Moment Of Truth

The new year was seconds away in Bucharest's Universitatii Square, where young people died fighting communism in 1989. A short, bald man jumped on stage. "Happy New Year, Romania. Happy New Year, Bucharest!" he shouted to an ecstatic crowd. Taking a swig from a large champagne bottle, he then sprayed the public like the victorious driver of a Grand Prix race. Elected president just days before, Traian Basescu spared his countrymen the officious speech they'd come to expect from their leaders every December 31. Instead, the former sea captain had a drink with them.

Gestures like this mark Basescu, 54, as a breed apart, a new generation Romanian leader, ready to take on the challenges of a new era. And he'd better be, for his country is in serious trouble. Scheduled to join the European Union in 2007--with the signing of the official accession treaty just a few weeks away--Romania is by no means ready. If graded today, it would fail almost every objective test of admission. The economy is a mess. Standards of justice and human rights are abysmal. Corruption is rampant. Romania supposedly arose in 1989 to slough off communist dictatorship. In fact, the celebrated revolution was more a crypto-coup that paved the way for nearly 15 years of rule by the communist apparatchiks and secret police who engineered it, led by the retiring President Ion Iliescu. Romanians today call it their "stolen revolution," in testimony to the stuck-in-the-sand morass they find themselves in, so in contrast to their post-Soviet neighbors. No wonder Eurocrats in Brussels are openly questioning whether Romania can meet its deadline--or should have its EU admission pushed back a year.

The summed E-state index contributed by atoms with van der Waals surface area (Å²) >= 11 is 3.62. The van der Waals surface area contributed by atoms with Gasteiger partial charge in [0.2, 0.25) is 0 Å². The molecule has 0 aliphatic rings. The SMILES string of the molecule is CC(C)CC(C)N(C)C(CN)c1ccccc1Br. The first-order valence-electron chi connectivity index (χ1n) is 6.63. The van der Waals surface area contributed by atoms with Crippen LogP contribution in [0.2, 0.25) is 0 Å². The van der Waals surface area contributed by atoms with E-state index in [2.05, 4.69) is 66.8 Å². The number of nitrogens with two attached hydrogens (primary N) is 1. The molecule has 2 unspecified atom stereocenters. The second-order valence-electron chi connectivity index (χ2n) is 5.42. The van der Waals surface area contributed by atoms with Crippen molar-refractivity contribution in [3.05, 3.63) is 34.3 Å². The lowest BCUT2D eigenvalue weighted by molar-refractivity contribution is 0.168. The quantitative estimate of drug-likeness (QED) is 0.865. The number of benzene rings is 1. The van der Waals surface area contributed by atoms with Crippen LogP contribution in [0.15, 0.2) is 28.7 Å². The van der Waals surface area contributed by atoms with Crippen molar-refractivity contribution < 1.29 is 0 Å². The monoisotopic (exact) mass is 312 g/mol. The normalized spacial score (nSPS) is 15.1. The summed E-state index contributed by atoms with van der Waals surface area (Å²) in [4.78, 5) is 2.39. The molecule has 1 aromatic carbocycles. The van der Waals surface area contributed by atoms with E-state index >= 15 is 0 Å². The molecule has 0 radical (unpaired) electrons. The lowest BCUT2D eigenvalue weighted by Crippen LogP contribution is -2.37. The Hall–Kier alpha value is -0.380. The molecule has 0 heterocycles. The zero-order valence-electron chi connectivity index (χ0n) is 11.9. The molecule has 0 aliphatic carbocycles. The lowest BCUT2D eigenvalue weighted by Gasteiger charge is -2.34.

It's up to Basescu to change all that--to give Romania its revolution back and set it firmly on a path toward Europe. If he exudes the aura of a no-nonsense man-in-a-hurry, it's because he is. In Washington last week, Basescu hit it off with George W. Bush. Like the U.S. president, Basescu is nothing if not bold. As the hugely popular mayor of Bucharest, he wasted little time in cleaning up the capital's potholed and littered streets--and trying to clean up city government. Thwarted in that, he at the last minute entered December's presidential race, eking out a stunning victory over the stiff and haughty Adrian Nastase, the incumbent prime minister. Largely because of their desire for change, Romanians chose his unpolished charisma and often shocking frankness over the well-oiled political machine of the opposing Social Democrats. With Basescu, Romania has its first fully non-communist government since World War II.

On its face, Romania's future looks good. The economy has grown by more than 5 percent every year since 2001. The country is a member of NATO and EU membership is nigh. Beneath the surface, the country is a disaster waiting to happen. Corruption and burdensome bureaucracy has driven roughly half the economy underground, according to experts, reflecting a widespread view that it's better to avoid a system that can be abused or bought than to do business legitimately. "It is time for a new way of doing politics in Romania," Basescu said after his election. His promise to voters: lower taxes, honest government and painful economic reforms--demanded by Europe but which no previous administration has been willing to undertake.